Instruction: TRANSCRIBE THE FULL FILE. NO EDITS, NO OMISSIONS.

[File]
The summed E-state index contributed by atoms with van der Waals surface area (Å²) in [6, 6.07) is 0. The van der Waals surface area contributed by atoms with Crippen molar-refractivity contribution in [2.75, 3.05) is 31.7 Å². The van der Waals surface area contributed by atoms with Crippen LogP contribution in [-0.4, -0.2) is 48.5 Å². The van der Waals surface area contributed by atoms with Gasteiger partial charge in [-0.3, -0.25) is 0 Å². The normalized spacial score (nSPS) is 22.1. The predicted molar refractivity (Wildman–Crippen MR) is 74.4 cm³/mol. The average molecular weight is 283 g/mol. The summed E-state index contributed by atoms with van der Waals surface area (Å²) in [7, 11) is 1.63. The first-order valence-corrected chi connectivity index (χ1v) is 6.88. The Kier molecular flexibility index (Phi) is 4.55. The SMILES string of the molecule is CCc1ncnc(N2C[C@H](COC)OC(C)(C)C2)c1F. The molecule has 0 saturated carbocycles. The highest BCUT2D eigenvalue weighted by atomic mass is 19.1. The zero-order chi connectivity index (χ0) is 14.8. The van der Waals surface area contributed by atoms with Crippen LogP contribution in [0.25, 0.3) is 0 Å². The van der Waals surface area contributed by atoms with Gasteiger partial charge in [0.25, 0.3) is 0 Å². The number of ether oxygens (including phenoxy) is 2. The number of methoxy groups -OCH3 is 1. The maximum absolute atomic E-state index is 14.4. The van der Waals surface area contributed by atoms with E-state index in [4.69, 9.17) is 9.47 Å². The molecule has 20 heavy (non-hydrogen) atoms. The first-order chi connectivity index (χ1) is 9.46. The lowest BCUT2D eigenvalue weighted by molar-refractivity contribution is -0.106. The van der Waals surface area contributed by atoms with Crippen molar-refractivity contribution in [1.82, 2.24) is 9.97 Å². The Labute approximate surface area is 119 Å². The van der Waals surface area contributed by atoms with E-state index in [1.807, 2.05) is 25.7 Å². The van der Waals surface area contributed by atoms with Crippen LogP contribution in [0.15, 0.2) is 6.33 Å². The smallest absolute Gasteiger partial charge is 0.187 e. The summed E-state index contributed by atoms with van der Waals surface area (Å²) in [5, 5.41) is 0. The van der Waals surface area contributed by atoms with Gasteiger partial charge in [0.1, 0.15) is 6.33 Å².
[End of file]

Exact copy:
The summed E-state index contributed by atoms with van der Waals surface area (Å²) in [6, 6.07) is 0. The van der Waals surface area contributed by atoms with Crippen molar-refractivity contribution in [2.75, 3.05) is 31.7 Å². The van der Waals surface area contributed by atoms with Crippen LogP contribution in [-0.4, -0.2) is 48.5 Å². The van der Waals surface area contributed by atoms with Gasteiger partial charge in [-0.3, -0.25) is 0 Å². The normalized spacial score (nSPS) is 22.1. The predicted molar refractivity (Wildman–Crippen MR) is 74.4 cm³/mol. The average molecular weight is 283 g/mol. The summed E-state index contributed by atoms with van der Waals surface area (Å²) in [7, 11) is 1.63. The first-order valence-corrected chi connectivity index (χ1v) is 6.88. The Kier molecular flexibility index (Phi) is 4.55. The SMILES string of the molecule is CCc1ncnc(N2C[C@H](COC)OC(C)(C)C2)c1F. The molecule has 0 saturated carbocycles. The highest BCUT2D eigenvalue weighted by atomic mass is 19.1. The zero-order chi connectivity index (χ0) is 14.8. The van der Waals surface area contributed by atoms with Crippen LogP contribution in [0.25, 0.3) is 0 Å². The van der Waals surface area contributed by atoms with Gasteiger partial charge in [0.25, 0.3) is 0 Å². The number of ether oxygens (including phenoxy) is 2. The number of methoxy groups -OCH3 is 1. The maximum absolute atomic E-state index is 14.4. The van der Waals surface area contributed by atoms with E-state index in [4.69, 9.17) is 9.47 Å². The molecule has 20 heavy (non-hydrogen) atoms. The first-order chi connectivity index (χ1) is 9.46. The lowest BCUT2D eigenvalue weighted by molar-refractivity contribution is -0.106. The van der Waals surface area contributed by atoms with Crippen molar-refractivity contribution in [1.82, 2.24) is 9.97 Å². The Labute approximate surface area is 119 Å². The van der Waals surface area contributed by atoms with E-state index in [1.807, 2.05) is 25.7 Å². The van der Waals surface area contributed by atoms with Crippen LogP contribution in [0.15, 0.2) is 6.33 Å². The smallest absolute Gasteiger partial charge is 0.187 e. The summed E-state index contributed by atoms with van der Waals surface area (Å²) in [5, 5.41) is 0. The van der Waals surface area contributed by atoms with Gasteiger partial charge in [0.1, 0.15) is 6.33 Å².